By Gary Greene ( 21 July 2016)
The Cretaceous-Tertiary (K-T) boundary in geologic stratigraphy marks a seminal time in geologic history, a time when dinosaurs and other organisms were extinguished from the surface of the earth and the rise of new genera and species occurred. A similar type of evolution can be said to have occurred at the Moss Landing Marine Labs, a time line marked by the earthquake of 1989.
Earthquakes are not unusual along active plate boundaries such as the one that MLML sits on, but they are always a surprise when they occur. This of course is what makes MLML such an attractive place to study marine geology and has attracted faculty and students to the place in the past 50 years. Situated on the Pacific-North American plate boundary at the continents’ edge and overlying a block of Cretaceous granite known as the Salinian Block, the Labs’ geographic location has been transported from where Santa Barbara is located today to its present position since the mid-Tertiary time, in the past 27 million years.
The dynamic edge of the continent is expressed in many faults mapped both onshore and offshore. In the Monterey Bay region the San Andreas is the master plate boundary fault, rupture along which produced the 1989 earthquake, but just offshore of MLML in Monterey Bay are several other active faults, faults of the San Gregorio and Monterey Bay fault zones that control the geomorphology of Monterey Canyon and part of the San Andreas fault system.
Monterey submarine canyon, eroded deeply into the granitic rocks of the Salinian Block, sits just offshore of Moss Landing and is the largest such feature along the contiguous U.S. It is the size of the Grand Canyon of the Colorado River and its active heads are a stone throw from the beach. Here the canyon heads intercept sand transported along the coastal nearshore areas and sends the sediment down to the abyss. Cold nutrient waters upwell in its heads inviting in marine fauna including whales that feed and frolic in its waters. Fran Shepard, the father of Marine Geology, recognized the geological significance of this canyon in the 1930s and it has been intensively studied ever since, being the most studied canyon in the world. Scientific contributions from students, faculty, and researches at MLML often in cooperation with colleagues at the Monterey Bay Aquarium Research Institute have furthered the understanding of submarine canyon processes.
From 1966, when I first came to the Labs to study marine geology, to 1989, MLML resided in a converted cannery and the former Beaudette Foundation’s marine laboratory on the Moss Landing Spit, with the ocean waves lapping at its backside. The library, hosting wood paneling, a fire place, and windows to the sea was a warm, ideal, and inviting snug place in which to learn, and was lovingly overseen by one of the most gracious and welcoming librarians I have ever known, Sheila Baldridge. After the Labs were expanded in the 1980s, the library was moved to an upstairs location in the old cannery building, again overseen by Sheila, where Director John Martin provided the first USGS Pacific Marine Geology field office, which I was able to occupy until the earthquake hit and pulled the Labs apart.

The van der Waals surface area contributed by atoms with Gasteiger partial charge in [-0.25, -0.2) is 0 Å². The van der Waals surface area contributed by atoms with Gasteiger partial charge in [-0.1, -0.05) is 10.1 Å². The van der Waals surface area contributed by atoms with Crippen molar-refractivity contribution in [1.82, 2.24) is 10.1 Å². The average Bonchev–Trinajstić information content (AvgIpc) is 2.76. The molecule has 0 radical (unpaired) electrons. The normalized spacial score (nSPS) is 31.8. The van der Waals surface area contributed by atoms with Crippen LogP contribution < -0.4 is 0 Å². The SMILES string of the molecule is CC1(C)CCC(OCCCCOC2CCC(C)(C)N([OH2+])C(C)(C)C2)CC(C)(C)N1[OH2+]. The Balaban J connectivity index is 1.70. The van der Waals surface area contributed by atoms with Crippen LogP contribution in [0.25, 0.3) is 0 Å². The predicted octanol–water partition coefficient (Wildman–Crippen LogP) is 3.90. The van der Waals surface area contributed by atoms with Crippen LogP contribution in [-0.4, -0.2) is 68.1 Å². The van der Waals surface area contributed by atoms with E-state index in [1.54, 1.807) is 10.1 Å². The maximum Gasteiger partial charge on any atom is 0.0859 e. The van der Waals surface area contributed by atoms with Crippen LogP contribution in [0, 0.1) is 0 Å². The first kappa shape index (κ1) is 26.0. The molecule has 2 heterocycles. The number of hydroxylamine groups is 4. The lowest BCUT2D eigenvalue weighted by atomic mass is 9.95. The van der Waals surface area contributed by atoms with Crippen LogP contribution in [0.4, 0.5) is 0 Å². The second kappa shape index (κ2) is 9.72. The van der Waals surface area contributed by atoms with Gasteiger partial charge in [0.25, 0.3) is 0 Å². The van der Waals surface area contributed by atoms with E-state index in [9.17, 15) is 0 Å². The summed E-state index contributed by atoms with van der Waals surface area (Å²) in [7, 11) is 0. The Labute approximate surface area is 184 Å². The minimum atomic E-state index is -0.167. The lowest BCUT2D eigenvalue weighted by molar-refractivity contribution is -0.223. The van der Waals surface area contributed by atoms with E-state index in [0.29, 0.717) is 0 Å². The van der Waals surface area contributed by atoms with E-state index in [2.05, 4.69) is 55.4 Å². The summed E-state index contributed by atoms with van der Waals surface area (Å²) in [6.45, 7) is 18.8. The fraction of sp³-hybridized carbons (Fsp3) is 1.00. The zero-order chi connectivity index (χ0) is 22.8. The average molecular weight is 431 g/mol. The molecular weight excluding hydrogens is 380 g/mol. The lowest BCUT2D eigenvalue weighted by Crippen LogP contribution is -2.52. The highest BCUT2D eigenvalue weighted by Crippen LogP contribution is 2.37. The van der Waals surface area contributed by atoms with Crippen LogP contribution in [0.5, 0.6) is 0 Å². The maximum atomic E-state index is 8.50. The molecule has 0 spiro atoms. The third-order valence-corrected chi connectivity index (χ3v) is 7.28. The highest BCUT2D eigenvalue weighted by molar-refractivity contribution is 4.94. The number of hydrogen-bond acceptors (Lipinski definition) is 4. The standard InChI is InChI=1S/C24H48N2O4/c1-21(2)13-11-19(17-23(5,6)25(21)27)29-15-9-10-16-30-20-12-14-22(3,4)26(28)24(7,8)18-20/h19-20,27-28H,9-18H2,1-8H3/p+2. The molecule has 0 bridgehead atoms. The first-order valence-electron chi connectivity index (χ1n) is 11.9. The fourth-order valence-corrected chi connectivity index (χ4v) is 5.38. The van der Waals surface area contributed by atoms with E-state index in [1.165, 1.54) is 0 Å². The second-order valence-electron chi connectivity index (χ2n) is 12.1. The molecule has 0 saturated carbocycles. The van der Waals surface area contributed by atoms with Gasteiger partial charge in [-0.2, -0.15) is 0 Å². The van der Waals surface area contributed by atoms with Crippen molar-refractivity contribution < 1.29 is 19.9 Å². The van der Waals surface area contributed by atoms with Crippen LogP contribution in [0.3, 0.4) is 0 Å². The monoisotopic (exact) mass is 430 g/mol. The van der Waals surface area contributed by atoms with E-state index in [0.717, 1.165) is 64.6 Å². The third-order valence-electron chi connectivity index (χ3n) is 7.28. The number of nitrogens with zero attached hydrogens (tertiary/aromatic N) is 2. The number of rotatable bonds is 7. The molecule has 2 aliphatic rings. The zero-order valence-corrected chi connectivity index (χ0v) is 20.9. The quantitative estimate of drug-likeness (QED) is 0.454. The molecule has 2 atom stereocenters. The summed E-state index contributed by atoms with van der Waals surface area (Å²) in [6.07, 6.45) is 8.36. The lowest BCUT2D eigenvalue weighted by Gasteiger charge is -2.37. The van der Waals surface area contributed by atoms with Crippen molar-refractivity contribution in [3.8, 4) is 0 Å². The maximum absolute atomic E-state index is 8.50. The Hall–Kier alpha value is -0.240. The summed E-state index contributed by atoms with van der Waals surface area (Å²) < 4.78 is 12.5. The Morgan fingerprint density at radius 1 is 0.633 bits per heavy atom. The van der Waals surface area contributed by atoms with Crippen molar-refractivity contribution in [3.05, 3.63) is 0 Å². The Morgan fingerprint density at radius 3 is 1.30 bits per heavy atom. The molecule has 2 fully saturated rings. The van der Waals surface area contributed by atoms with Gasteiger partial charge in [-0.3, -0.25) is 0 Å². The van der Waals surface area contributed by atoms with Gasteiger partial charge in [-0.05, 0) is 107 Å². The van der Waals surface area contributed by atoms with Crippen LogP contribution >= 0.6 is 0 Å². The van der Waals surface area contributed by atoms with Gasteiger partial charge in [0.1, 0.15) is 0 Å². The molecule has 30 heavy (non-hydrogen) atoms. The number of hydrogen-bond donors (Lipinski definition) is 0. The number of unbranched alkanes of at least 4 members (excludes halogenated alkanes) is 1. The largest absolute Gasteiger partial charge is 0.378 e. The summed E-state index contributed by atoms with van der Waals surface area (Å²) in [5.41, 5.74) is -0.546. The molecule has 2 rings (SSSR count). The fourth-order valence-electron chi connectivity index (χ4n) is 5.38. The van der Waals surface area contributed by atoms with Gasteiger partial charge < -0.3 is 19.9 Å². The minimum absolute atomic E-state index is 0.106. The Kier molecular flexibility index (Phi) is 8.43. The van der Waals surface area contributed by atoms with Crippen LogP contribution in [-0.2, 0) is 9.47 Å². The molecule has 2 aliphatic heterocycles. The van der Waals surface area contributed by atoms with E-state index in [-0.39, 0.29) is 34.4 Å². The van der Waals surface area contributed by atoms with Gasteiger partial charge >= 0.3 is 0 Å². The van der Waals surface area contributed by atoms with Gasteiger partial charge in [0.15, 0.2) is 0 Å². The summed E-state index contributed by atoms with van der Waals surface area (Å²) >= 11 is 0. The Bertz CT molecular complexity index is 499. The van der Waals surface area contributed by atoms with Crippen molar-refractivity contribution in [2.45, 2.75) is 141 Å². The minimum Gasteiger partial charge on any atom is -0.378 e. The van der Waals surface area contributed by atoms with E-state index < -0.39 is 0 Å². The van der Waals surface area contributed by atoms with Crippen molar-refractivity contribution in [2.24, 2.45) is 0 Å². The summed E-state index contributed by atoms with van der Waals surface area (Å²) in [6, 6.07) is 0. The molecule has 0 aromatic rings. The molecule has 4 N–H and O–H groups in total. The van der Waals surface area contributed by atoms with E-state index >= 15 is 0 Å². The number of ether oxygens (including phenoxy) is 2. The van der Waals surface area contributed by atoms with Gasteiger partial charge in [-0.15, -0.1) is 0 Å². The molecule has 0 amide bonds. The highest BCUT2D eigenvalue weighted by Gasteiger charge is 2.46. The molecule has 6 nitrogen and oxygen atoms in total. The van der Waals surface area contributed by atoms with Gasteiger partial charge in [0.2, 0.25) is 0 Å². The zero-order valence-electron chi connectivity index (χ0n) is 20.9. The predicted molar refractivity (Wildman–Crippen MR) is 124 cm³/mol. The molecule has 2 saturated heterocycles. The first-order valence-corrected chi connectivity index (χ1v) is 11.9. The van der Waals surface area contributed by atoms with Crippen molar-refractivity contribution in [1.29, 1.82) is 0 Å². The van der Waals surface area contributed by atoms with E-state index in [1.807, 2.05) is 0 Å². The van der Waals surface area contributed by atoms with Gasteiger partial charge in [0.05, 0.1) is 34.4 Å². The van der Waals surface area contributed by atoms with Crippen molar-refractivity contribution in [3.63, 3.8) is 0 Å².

The earthquake, of course, destroyed this quiet, bucolic setting, but it had fostered a hidden strength in its students, faculty and staff, and the community that rose to tackle the rebuilding of the Labs. From the dust, or should I say from the sand boils and liquefaction, was born the: “Friends of Moss Landing Marine Labs,” “Back-to-the Bay” movement, “Save the Water Tower,” and the fight to build a new laboratory, despite “Sally,” Noel Mapstead, and Native American objections to rebuilding the Labs on “The Hill.”
After the earthquake, faculty, staff and students moved to a temporary trailer campus in Salinas, far from the sea and where chocolate permeated the air rather than salt spray. It is a wonder that anyone teaching, studying or working at the Salinas facilities can eat chocolate today. Nevertheless, all persevered with each and everyone connected to, or in support of, the Labs (far too many people to list here), in good faith and selflessly, sometimes on conflicting courses, undertook personal and team efforts to return the Labs to Monterey Bay and to build a lasting institution for the coming generations of students.
It was my privilege to come to the Salinas Labs in 1994 as Director to assist in guiding through the hurdles in the path to the sea. Cloaked in the likes of a larvacean house, a fitting costume for any of the Labs’ Halloween parties at Elkhorn Yacht Club, I appeared on the scene with the intent to filter out the bull s___ (B.S.) that falls from above and pave a smooth path forward. I was pleased to receive considerable support and with this support we were able to turn back opposition. In spite of finding Native American midden remains, and a multitude of legless lizards on the hill, the Labs received the funding necessary for reconstruction (thanks at least partially to the David and Lucile Packard Foundation). The new MLML facility was completed after nearly a decade of struggle.
The time line (MLML’s K-T boundary) was transcended once the new facilities were in place. The faculty had designed a magnificent building, well laid out for teaching and research. It now stands as the window into the ocean and from its expansive backside overlooks the Pacific and the head parts to Monterey Canyon, where geological processes and active marine mammal and bird activity can be observed first hand. Survival of the fittest occurred and new generations of faculty, students and staff are carrying the Labs across its K-T boundary and into a future with great promise. Being on the MLML scene 50 years ago seems like yesterday, but I am a geologist and 50 years is the blink of the eyelid in geologic time.